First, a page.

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Israel Moves to Track Cell Phone Location Data To Prevent Spread of Coronavirus

The U.S. and tech companies are contemplating a similar step, though the American version of cell phone tracking would likely include aggregated data and more privacy protections.

As countries around the world determine the best ways to combat the spread of COVID-19, Israel is taking a singular approach to fighting the coronavirus pandemic: instructing the country’s internal security service to identify people who have come into contact with the virus through their cell phone location data.

Prime Minister Benjamin Netanyahu made the decision on Tuesday night, arguing that the electronic tracking of patients using a counterterrorism tool was necessary in the wake of an international emergency.

"Because the virus is spreading at a tremendous pace, a delay of even one hour in these tools can lead to the deaths of many Israelis, just as is happening with the deaths of thousands in Italy and in other places in the world," Netanyahu said in a statement, according to CNN.

The measure was approved by a transitional government, which opponents say is making life-or-death decisions without support from the majority of the electorate.

Advocates for privacy rights were concerned with the lack of oversight of the security agency, Shin Bet, and the potential for location tracking of Israelis by law enforcement to become commonplace. The chief of Shin Bet, Nadav Argaman, said in a statement that only a very limited group of agents would have access to the data and that it will not be stored in the Shin Bet database.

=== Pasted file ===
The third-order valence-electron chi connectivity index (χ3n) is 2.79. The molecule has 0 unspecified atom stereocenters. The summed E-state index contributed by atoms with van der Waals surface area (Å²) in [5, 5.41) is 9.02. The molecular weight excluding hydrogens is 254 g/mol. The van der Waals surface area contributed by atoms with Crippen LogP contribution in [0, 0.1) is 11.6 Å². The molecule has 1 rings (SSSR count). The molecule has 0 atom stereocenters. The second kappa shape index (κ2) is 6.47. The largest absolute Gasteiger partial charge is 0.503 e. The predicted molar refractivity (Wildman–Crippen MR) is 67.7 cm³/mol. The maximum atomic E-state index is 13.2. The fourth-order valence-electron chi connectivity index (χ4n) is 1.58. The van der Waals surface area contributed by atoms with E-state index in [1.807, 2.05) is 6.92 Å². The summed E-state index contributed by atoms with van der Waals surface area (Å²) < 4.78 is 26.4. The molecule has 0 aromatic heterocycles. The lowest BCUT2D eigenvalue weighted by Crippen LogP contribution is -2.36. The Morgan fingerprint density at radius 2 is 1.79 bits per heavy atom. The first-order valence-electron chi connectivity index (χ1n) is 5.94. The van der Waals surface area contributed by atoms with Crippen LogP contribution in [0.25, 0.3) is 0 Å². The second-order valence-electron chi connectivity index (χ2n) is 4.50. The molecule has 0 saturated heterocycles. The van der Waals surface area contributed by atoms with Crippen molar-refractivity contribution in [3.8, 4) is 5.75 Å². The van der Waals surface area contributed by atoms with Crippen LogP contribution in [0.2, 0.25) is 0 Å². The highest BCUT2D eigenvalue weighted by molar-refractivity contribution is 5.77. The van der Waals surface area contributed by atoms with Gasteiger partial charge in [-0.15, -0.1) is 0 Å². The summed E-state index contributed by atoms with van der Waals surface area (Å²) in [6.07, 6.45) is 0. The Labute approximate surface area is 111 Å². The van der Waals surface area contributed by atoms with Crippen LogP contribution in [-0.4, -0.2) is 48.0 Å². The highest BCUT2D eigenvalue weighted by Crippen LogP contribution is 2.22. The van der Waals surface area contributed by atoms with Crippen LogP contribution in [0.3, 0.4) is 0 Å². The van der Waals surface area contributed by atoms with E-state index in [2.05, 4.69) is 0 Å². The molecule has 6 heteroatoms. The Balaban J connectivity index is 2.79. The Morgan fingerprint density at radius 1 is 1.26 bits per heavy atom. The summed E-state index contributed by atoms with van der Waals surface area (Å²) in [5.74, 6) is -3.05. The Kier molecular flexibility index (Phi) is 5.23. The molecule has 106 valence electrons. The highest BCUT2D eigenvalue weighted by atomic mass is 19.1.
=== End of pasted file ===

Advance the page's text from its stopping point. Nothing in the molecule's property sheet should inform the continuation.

“Israel is a democracy,” Netanyahu said earlier this week, according to The New York Times. “We have to maintain the balance between the rights of the individual and needs of general society, and we are doing that.”

Netanyahu’s critics include former Israeli deputy attorney general Malkiel Blass, who told the Times that because the Israeli parliament dissolved in December, Netanyahu was operating without enough input or oversight from legislators.

“Even in crises of this nature, the core of civil rights in a democracy must be preserved,” Blass said. “I understand that infection and contagion and the spread of the virus must be prevented, but it is inconceivable that because of the panic, civil rights should be trampled without restraint, at levels that are totally disproportionate to the threat and the problem.”

There is a chance that Americans will also have their cellphone location data shared with the federal government, The Washington Post reported on Tuesday. The difference would be that tech companies would likely share aggregated location data rather than individualized location data showing a person’s whereabouts.

Other options include tech companies like Apple and Google sharing insights from the data itself rather than sharing raw data with the government. Privacy experts suggested that government officials restrict their data requests to very specific categories that would inform public health decisions rather than making blanket requests for raw data.

“We are in the middle of a public health crisis,” Adam Schwartz, senior staff attorney for the Electronic Frontier Foundation, told Recode. “And some rebalancing of collective and individual interests may be appropriate. But those adjustments need to be temporary and science-driven and not discriminate.”

For their part, representatives of the tech industry speaking with White House leaders told the Post they are still in the process of collecting ideas and proposed actions, which will then be presented to government officials.

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